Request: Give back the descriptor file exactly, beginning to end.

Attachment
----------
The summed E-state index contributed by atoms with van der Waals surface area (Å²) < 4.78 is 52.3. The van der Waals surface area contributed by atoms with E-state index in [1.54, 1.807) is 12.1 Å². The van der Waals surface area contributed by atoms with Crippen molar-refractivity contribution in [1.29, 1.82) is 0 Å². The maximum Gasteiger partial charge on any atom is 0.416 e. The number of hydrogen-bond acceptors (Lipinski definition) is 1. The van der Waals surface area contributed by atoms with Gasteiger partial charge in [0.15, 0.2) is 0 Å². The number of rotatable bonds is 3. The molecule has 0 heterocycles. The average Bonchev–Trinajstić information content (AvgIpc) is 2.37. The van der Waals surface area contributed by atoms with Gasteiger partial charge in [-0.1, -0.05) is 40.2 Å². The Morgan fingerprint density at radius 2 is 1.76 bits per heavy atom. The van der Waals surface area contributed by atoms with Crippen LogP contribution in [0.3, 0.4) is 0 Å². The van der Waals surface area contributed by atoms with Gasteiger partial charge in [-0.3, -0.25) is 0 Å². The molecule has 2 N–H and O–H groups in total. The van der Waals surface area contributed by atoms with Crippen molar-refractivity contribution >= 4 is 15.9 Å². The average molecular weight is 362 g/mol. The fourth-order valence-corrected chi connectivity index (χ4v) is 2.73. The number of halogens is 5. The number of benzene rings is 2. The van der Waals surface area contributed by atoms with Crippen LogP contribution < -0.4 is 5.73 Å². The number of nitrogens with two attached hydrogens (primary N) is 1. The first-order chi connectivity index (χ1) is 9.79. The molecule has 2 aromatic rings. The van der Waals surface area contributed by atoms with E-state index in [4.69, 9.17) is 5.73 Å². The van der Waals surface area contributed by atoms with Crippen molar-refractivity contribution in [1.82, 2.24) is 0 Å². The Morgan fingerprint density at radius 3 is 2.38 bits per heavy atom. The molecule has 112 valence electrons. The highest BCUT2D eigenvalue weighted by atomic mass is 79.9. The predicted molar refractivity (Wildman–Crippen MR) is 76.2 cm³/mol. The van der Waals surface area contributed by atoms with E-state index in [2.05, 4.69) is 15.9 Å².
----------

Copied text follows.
The summed E-state index contributed by atoms with van der Waals surface area (Å²) < 4.78 is 52.3. The van der Waals surface area contributed by atoms with E-state index in [1.54, 1.807) is 12.1 Å². The van der Waals surface area contributed by atoms with Crippen molar-refractivity contribution in [1.29, 1.82) is 0 Å². The maximum Gasteiger partial charge on any atom is 0.416 e. The number of hydrogen-bond acceptors (Lipinski definition) is 1. The van der Waals surface area contributed by atoms with Gasteiger partial charge in [0.15, 0.2) is 0 Å². The number of rotatable bonds is 3. The molecule has 0 heterocycles. The average Bonchev–Trinajstić information content (AvgIpc) is 2.37. The van der Waals surface area contributed by atoms with Gasteiger partial charge in [-0.1, -0.05) is 40.2 Å². The Morgan fingerprint density at radius 2 is 1.76 bits per heavy atom. The van der Waals surface area contributed by atoms with Crippen LogP contribution in [0.3, 0.4) is 0 Å². The van der Waals surface area contributed by atoms with Gasteiger partial charge in [-0.3, -0.25) is 0 Å². The molecule has 2 N–H and O–H groups in total. The van der Waals surface area contributed by atoms with Crippen molar-refractivity contribution >= 4 is 15.9 Å². The average molecular weight is 362 g/mol. The fourth-order valence-corrected chi connectivity index (χ4v) is 2.73. The number of halogens is 5. The number of benzene rings is 2. The van der Waals surface area contributed by atoms with Crippen LogP contribution < -0.4 is 5.73 Å². The number of nitrogens with two attached hydrogens (primary N) is 1. The first-order chi connectivity index (χ1) is 9.79. The molecule has 2 aromatic rings. The van der Waals surface area contributed by atoms with E-state index in [4.69, 9.17) is 5.73 Å². The van der Waals surface area contributed by atoms with Crippen molar-refractivity contribution in [1.82, 2.24) is 0 Å². The Morgan fingerprint density at radius 3 is 2.38 bits per heavy atom. The molecule has 112 valence electrons. The highest BCUT2D eigenvalue weighted by atomic mass is 79.9. The predicted molar refractivity (Wildman–Crippen MR) is 76.2 cm³/mol. The van der Waals surface area contributed by atoms with E-state index in [2.05, 4.69) is 15.9 Å².